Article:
As details emerged yesterday of how 1,500 faults in a new National Insurance system had left some pensioners pounds 100 a week out of pocket, the chairman of the Commons' Public Accounts Committee (PAC) promised a full inquiry.
Citing 40 separate problem projects, PAC chairman David Davis said the same mistakes were being made time after time in different departments. Badly written briefs and poor planning were leading to projects which came in late and over-budget, he said.
Yesterday's report said delays of more than a year had led to "unreasonable delays" in the payment of benefit to widows, pensioners and the disabled. It followed a series of similar cases, and then this summer came the passports fiasco. Now Mr Davis's committee is launching an inquiry into how so many projects have gone badly wrong.
The Government said last night that it shared the PAC's concerns about the problems with the National Insurance system and was working to overcome them. A spokesman said: "If in the same position again, the contract for a computer system of this size would not be entered into in the same way." Already this summer, thousands of people have been forced to queue for new passports because the installation of a new computer has coincided with a rule change which demanded that children should have the documents.
Among the most costly mistakes was a new air traffic control computer, installed by Lockheed Martin, that came in almost pounds 90m over-budget, at pounds 217m. In another case, a computer system called Trawlerman, which cost pounds 40m and which was developed for the Ministry of Defence, was abandoned without ever going into service.
In the National Health Service, a clinical information service developed by a GP came in at several times its pounds 32m budget. In that case, the PAC found that the NHS Executive had not carried out an appraisal of costs, benefits and risks before approving the project.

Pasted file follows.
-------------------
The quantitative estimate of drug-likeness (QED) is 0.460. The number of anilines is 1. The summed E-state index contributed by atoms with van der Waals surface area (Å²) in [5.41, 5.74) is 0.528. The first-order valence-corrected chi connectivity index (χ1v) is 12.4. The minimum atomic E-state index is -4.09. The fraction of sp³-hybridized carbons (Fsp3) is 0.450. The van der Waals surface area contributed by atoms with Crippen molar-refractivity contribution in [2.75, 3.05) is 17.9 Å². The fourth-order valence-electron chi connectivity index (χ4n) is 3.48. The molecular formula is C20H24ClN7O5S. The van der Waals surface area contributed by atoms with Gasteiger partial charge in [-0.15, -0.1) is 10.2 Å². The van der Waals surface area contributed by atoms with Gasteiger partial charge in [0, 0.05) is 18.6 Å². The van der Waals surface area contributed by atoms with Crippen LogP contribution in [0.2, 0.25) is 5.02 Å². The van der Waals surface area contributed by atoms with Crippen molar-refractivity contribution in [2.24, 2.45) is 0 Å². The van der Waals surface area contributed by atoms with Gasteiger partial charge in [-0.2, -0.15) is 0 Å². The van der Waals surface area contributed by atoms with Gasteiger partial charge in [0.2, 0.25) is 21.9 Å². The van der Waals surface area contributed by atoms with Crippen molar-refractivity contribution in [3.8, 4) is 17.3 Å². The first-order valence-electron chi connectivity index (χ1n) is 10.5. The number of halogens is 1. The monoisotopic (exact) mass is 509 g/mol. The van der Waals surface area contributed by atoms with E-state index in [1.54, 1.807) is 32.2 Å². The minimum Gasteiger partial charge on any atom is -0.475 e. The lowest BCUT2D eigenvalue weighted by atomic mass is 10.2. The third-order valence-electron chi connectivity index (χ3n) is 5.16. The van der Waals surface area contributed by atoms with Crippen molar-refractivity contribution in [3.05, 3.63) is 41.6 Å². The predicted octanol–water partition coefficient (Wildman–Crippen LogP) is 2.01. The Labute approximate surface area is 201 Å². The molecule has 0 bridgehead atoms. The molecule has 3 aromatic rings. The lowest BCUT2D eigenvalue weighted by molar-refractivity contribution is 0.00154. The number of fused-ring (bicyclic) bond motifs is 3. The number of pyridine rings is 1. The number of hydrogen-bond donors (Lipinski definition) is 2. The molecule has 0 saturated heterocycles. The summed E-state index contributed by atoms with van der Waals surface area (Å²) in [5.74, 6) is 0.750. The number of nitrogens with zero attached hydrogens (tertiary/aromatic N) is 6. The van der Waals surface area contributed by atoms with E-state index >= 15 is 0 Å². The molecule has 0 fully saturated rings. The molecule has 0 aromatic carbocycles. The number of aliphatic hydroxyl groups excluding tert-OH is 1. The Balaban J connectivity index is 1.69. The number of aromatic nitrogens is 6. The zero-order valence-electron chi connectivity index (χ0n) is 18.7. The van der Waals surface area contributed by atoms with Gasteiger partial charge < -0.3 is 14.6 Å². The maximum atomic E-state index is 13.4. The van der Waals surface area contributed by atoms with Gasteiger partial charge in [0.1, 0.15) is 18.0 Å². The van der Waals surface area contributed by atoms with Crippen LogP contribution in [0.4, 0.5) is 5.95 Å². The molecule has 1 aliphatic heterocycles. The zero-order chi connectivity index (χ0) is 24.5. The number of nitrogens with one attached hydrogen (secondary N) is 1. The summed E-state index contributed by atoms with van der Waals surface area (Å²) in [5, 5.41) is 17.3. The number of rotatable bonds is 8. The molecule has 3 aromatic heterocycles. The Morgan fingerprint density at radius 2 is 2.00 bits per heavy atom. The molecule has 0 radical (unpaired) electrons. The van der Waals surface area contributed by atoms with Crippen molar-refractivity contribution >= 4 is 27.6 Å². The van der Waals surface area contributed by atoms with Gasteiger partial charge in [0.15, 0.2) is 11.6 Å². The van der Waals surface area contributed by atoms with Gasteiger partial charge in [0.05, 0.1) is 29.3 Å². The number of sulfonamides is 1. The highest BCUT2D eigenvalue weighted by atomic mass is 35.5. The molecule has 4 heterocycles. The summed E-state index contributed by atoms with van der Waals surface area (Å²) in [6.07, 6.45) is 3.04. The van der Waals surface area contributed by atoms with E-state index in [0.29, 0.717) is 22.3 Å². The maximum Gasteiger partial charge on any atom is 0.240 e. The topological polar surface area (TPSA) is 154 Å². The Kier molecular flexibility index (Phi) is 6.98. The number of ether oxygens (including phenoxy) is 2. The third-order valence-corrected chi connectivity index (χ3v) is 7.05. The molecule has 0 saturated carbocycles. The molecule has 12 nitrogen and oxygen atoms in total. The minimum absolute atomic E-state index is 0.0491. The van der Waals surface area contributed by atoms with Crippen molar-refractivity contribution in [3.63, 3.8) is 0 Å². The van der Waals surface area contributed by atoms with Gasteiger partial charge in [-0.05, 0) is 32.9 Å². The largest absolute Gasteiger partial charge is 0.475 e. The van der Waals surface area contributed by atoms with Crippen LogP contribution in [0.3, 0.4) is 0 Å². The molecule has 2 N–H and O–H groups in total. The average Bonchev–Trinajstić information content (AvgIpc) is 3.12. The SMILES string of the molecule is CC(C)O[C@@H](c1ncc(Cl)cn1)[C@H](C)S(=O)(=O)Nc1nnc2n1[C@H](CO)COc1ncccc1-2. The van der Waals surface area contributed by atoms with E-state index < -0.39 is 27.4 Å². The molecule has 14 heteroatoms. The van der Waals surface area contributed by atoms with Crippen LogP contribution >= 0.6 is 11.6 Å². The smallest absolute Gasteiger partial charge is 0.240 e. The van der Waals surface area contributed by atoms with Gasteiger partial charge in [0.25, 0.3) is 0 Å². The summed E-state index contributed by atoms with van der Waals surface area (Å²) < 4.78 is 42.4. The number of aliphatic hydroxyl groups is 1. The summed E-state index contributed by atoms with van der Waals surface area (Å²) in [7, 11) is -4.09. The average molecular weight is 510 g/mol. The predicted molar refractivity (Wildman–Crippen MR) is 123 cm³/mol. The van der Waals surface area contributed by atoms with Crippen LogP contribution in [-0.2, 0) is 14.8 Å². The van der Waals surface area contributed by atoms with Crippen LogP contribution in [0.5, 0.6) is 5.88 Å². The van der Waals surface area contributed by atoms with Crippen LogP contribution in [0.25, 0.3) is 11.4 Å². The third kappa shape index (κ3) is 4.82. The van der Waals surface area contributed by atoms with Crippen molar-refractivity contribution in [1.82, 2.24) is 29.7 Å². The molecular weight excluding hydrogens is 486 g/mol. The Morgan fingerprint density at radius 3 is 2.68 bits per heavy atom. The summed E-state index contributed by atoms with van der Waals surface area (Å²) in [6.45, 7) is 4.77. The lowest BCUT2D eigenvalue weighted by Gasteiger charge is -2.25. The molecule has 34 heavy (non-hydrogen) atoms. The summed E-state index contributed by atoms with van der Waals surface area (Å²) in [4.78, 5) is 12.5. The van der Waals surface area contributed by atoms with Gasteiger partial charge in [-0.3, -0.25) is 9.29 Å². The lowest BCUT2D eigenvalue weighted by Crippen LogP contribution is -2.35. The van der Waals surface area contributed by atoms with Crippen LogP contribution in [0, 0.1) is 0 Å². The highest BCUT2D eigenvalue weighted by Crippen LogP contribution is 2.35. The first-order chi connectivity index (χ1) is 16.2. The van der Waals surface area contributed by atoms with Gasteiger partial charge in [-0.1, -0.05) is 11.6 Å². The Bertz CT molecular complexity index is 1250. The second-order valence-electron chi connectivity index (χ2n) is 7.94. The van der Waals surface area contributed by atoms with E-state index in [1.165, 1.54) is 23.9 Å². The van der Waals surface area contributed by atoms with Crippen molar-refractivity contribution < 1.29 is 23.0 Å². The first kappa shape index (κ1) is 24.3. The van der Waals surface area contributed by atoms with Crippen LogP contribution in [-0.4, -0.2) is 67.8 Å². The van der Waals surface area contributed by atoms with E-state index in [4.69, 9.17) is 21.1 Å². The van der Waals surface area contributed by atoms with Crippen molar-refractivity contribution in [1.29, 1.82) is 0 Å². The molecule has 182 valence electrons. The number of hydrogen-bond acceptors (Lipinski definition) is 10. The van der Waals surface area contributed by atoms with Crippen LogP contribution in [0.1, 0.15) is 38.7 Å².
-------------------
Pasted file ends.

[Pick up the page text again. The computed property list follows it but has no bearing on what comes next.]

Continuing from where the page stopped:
Mr Davis said some of the problems were caused by officials' failure to write adequate briefs for the work they needed doing. Then when changes were needed, the completion date receded and the price went up. The situation has been made worse by a shortage of computer-literate staff in the public sector. People with such skills can earn far more as private consultants, who are in great demand from companies wanting to upgrade to avoid the millennium bug.
Yesterday's report, on a private finance initiative project involving the old Contributions Agency and Andersen Consulting, provided a classic example. It should have been complete by April 1998, but delays were still occurring, partly because changes to the original specification had dragged out the work.
"Delays to the implementation of this vital new system have resulted in unnecessary hardship and suffering to many vulnerable groups in society, including pensioners, widows and benefit claimants," Mr Davis said.
Fifteen months after the PAC first took evidence on the problem with the new National Insurance recording system, the situation had become much worse. At the end of last year there were seven million items waiting to be input into the system - a backlog which could take years to clear. At the end of March 1999, the number of items stood at 4.5 million.
Mr Davis said he would ask his committee to look at various cases to see whether guidelines could be drawn up to prevent such disasters happening.
The Conservative spokes-man on social security affairs, David Willetts, said the Government had demonstrated "sheer incompetence".
"This time the victims are some of the most vulnerable people in society - pensioners, widows and disabled people. We have been warning for months about the problems with the new NI computer system," he said. The Liberal Democrat social security spokesman, David Rendel, said there had been little progress since he raised the problem last year.Reuse content